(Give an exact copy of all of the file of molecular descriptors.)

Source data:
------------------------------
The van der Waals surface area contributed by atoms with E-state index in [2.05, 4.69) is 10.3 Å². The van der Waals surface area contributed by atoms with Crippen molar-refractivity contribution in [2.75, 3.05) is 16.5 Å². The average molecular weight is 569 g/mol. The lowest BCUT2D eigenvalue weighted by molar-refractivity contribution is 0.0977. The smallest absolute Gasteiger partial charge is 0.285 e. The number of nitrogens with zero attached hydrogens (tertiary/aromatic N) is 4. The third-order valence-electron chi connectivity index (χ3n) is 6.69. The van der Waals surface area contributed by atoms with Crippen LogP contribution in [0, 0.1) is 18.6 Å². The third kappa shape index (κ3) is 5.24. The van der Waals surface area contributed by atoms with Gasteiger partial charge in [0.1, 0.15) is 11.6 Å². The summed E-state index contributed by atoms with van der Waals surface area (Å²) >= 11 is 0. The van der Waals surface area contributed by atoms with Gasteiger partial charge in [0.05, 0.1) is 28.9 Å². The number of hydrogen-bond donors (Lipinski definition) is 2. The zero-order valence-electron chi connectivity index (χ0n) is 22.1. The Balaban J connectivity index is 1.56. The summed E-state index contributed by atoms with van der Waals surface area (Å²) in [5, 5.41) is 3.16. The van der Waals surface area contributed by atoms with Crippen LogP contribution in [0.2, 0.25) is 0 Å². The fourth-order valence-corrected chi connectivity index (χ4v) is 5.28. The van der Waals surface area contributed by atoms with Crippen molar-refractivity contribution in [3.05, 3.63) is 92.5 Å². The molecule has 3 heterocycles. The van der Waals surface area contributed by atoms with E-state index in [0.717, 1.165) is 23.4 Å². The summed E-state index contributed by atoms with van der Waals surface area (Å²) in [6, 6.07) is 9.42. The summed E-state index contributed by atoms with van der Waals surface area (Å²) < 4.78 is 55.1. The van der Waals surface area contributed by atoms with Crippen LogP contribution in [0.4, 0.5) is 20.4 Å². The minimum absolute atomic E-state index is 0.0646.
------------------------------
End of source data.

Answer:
The van der Waals surface area contributed by atoms with E-state index in [2.05, 4.69) is 10.3 Å². The van der Waals surface area contributed by atoms with Crippen molar-refractivity contribution in [2.75, 3.05) is 16.5 Å². The average molecular weight is 569 g/mol. The lowest BCUT2D eigenvalue weighted by molar-refractivity contribution is 0.0977. The smallest absolute Gasteiger partial charge is 0.285 e. The number of nitrogens with zero attached hydrogens (tertiary/aromatic N) is 4. The third-order valence-electron chi connectivity index (χ3n) is 6.69. The van der Waals surface area contributed by atoms with Crippen LogP contribution in [0, 0.1) is 18.6 Å². The third kappa shape index (κ3) is 5.24. The van der Waals surface area contributed by atoms with Gasteiger partial charge in [0.1, 0.15) is 11.6 Å². The summed E-state index contributed by atoms with van der Waals surface area (Å²) >= 11 is 0. The van der Waals surface area contributed by atoms with Gasteiger partial charge in [0.05, 0.1) is 28.9 Å². The number of hydrogen-bond donors (Lipinski definition) is 2. The zero-order valence-electron chi connectivity index (χ0n) is 22.1. The Balaban J connectivity index is 1.56. The summed E-state index contributed by atoms with van der Waals surface area (Å²) in [5, 5.41) is 3.16. The van der Waals surface area contributed by atoms with Crippen LogP contribution in [0.2, 0.25) is 0 Å². The fourth-order valence-corrected chi connectivity index (χ4v) is 5.28. The van der Waals surface area contributed by atoms with Crippen molar-refractivity contribution in [3.05, 3.63) is 92.5 Å². The molecule has 3 heterocycles. The van der Waals surface area contributed by atoms with E-state index in [0.717, 1.165) is 23.4 Å². The summed E-state index contributed by atoms with van der Waals surface area (Å²) in [6, 6.07) is 9.42. The summed E-state index contributed by atoms with van der Waals surface area (Å²) < 4.78 is 55.1. The van der Waals surface area contributed by atoms with Crippen LogP contribution in [0.4, 0.5) is 20.4 Å². The minimum absolute atomic E-state index is 0.0646.